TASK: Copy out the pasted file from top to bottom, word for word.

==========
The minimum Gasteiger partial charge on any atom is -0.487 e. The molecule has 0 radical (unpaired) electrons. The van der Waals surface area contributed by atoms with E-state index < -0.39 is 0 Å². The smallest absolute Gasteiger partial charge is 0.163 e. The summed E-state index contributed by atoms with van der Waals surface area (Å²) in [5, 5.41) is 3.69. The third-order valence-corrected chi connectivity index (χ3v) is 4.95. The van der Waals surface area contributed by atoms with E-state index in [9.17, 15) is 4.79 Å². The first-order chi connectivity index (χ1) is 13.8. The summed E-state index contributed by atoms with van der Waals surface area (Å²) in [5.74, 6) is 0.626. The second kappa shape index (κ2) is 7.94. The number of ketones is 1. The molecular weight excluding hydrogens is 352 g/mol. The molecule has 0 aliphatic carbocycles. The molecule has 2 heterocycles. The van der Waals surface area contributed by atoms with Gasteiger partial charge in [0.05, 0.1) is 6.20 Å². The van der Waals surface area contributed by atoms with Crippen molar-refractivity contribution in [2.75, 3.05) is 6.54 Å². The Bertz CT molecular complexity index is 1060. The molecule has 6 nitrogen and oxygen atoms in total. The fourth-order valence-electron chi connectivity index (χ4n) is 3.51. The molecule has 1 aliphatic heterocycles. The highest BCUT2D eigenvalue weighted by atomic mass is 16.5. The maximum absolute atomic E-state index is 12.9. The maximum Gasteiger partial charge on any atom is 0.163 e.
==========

The minimum Gasteiger partial charge on any atom is -0.487 e. The molecule has 0 radical (unpaired) electrons. The van der Waals surface area contributed by atoms with E-state index < -0.39 is 0 Å². The smallest absolute Gasteiger partial charge is 0.163 e. The summed E-state index contributed by atoms with van der Waals surface area (Å²) in [5, 5.41) is 3.69. The third-order valence-corrected chi connectivity index (χ3v) is 4.95. The van der Waals surface area contributed by atoms with E-state index in [9.17, 15) is 4.79 Å². The first-order chi connectivity index (χ1) is 13.8. The summed E-state index contributed by atoms with van der Waals surface area (Å²) in [5.74, 6) is 0.626. The second kappa shape index (κ2) is 7.94. The number of ketones is 1. The molecular weight excluding hydrogens is 352 g/mol. The molecule has 0 aliphatic carbocycles. The molecule has 2 heterocycles. The van der Waals surface area contributed by atoms with Gasteiger partial charge in [0.05, 0.1) is 6.20 Å². The van der Waals surface area contributed by atoms with Crippen molar-refractivity contribution in [2.75, 3.05) is 6.54 Å². The Bertz CT molecular complexity index is 1060. The molecule has 6 nitrogen and oxygen atoms in total. The fourth-order valence-electron chi connectivity index (χ4n) is 3.51. The molecule has 1 aliphatic heterocycles. The highest BCUT2D eigenvalue weighted by atomic mass is 16.5. The maximum absolute atomic E-state index is 12.9. The maximum Gasteiger partial charge on any atom is 0.163 e.